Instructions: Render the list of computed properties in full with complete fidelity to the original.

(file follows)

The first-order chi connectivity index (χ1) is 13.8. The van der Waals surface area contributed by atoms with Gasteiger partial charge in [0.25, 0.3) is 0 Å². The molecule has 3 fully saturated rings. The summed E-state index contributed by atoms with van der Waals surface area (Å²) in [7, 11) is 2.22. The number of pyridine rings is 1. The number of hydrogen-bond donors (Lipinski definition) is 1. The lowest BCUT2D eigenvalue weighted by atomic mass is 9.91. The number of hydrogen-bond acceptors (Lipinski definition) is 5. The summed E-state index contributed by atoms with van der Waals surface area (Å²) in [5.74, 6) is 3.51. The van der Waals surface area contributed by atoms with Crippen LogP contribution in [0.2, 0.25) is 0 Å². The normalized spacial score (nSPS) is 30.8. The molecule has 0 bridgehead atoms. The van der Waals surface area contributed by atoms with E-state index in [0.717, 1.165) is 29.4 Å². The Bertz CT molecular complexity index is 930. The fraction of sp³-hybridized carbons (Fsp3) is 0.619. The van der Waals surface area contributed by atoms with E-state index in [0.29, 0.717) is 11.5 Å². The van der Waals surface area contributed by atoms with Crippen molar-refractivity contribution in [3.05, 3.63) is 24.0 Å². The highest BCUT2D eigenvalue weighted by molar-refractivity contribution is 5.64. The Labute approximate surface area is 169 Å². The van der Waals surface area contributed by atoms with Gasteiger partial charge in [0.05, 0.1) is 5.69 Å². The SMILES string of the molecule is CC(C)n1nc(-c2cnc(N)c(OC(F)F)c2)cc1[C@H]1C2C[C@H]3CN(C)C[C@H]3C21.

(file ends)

The first-order chi connectivity index (χ1) is 13.8. The van der Waals surface area contributed by atoms with Gasteiger partial charge in [0.25, 0.3) is 0 Å². The molecule has 3 fully saturated rings. The summed E-state index contributed by atoms with van der Waals surface area (Å²) in [7, 11) is 2.22. The number of pyridine rings is 1. The number of hydrogen-bond donors (Lipinski definition) is 1. The lowest BCUT2D eigenvalue weighted by atomic mass is 9.91. The number of hydrogen-bond acceptors (Lipinski definition) is 5. The summed E-state index contributed by atoms with van der Waals surface area (Å²) in [5.74, 6) is 3.51. The van der Waals surface area contributed by atoms with Crippen LogP contribution in [0.2, 0.25) is 0 Å². The normalized spacial score (nSPS) is 30.8. The molecule has 0 bridgehead atoms. The van der Waals surface area contributed by atoms with E-state index in [0.717, 1.165) is 29.4 Å². The Bertz CT molecular complexity index is 930. The fraction of sp³-hybridized carbons (Fsp3) is 0.619. The van der Waals surface area contributed by atoms with E-state index in [0.29, 0.717) is 11.5 Å². The van der Waals surface area contributed by atoms with Crippen molar-refractivity contribution in [3.05, 3.63) is 24.0 Å². The highest BCUT2D eigenvalue weighted by molar-refractivity contribution is 5.64. The Labute approximate surface area is 169 Å². The van der Waals surface area contributed by atoms with Gasteiger partial charge in [0.05, 0.1) is 5.69 Å². The SMILES string of the molecule is CC(C)n1nc(-c2cnc(N)c(OC(F)F)c2)cc1[C@H]1C2C[C@H]3CN(C)C[C@H]3C21.